Preliminary Results of Arthroscopic Superior Capsule Reconstruction with Dermal Allograft

Published:November 13, 2017DOI:


      The purpose of this study was to evaluate the short-term outcomes of arthroscopic superior capsule reconstruction (SCR) with dermal allograft for the treatment of irreparable massive rotator cuff tears (MRCTs).


      A multicenter study was performed on patients undergoing arthroscopic SCR for irreparable MRCTs. The minimum follow-up was 1 year. Range of motion and functional outcome according to visual analog scale (VAS) pain, American Shoulder and Elbow Surgeons (ASES) score, and subjective shoulder value (SSV) score were assessed preoperatively and at final follow-up. Radiographs were used to evaluate the acromiohumeral interval (AHI).


      Fifty-nine patients with a mean age of 62.0 years had a minimum follow-up of 1 year. Twenty-five patients (42.4%) had a prior rotator cuff repair. Forward flexion improved from 130° preoperative to 158° postoperative, and external rotation improved from 36° to 45°, respectively (P < .001). Compared with preoperative values, the VAS decreased from 5.8 to 1.7, the ASES score improved from 43.6 to 77.5, and the SSV score improved from 35.0 to 76.3 (P < .001). The AHI was 6.6 mm at baseline and improved to 7.6 mm at 2 weeks postoperatively but decreased to 6.7 mm at final follow-up. Based on postoperative magnetic resonance imaging, 45% (9 of 20) of the grafts demonstrated complete healing. Forty-six (74.6%) cases were considered a success. Eleven patients (18.6%) underwent a revision procedure including 7 reverse shoulder arthroplasties.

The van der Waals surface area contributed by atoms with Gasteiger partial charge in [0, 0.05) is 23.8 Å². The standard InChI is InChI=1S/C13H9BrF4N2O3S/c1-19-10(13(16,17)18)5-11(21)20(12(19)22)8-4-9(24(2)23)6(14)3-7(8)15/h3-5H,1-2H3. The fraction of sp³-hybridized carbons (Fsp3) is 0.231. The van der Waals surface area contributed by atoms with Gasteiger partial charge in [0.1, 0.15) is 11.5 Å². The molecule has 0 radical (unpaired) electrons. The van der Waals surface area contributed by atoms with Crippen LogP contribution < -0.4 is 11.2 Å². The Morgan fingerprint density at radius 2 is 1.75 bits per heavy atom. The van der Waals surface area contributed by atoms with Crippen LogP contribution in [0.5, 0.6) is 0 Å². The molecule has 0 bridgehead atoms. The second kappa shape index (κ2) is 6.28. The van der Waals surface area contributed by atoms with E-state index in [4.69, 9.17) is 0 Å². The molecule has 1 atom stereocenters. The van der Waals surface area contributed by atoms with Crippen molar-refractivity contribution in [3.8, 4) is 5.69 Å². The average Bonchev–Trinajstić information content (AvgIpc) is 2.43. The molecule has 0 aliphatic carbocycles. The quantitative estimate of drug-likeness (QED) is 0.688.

Arthroscopic SCR using dermal allograft provides a successful outcome in approximately 70% of cases in an initial experience. The preliminary results are encouraging in this difficult to manage patient population, but precise indications are important and graft healing is low in our initial experience.

      Level of Evidence

      Level IV, case series.
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      Linked Article

      • Editorial Commentary: Superior Capsule Reconstruction With Dermal Allograft: Effective Marketing or the Real Deal?
        ArthroscopyVol. 34Issue 1
        • Preview
          The young patient with a massive, irreparable rotator cuff tear is a challenging problem. Not only is this patient population demanding, but of the few surgical options that exist to manage this problem, each have their own unique limitations; as such, the orthopaedic community continues to search for a treatment that maximizes outcome and durability, while minimizing risk and preserving the native shoulder. Over the past few years, there has been considerable interest in a new surgical technique: the superior capsule reconstruction (SCR).
        • Full-Text
        • PDF
      • Editorial Commentary: Superior Capsule Reconstruction: Graft Healing for Success
        ArthroscopyVol. 34Issue 1
        • Preview
          In my experience, after superior capsule reconstruction for irreparable rotator cuff tears, if the graft heals, we can expect a successful outcome, such as an American Shoulder and Elbow Surgeons score of more than 90 points and a visual analog scale score of less than 1.0. To decrease the graft tear rate after surgery, I have found that a thicker, stiffer graft than can be achieved with a dermal allograft alone is required to restore superior stability in the glenohumeral joint. Furthermore, the graft size should be determined precisely from the size of the defect in the rotator cuff tendons.
        • Full-Text
        • PDF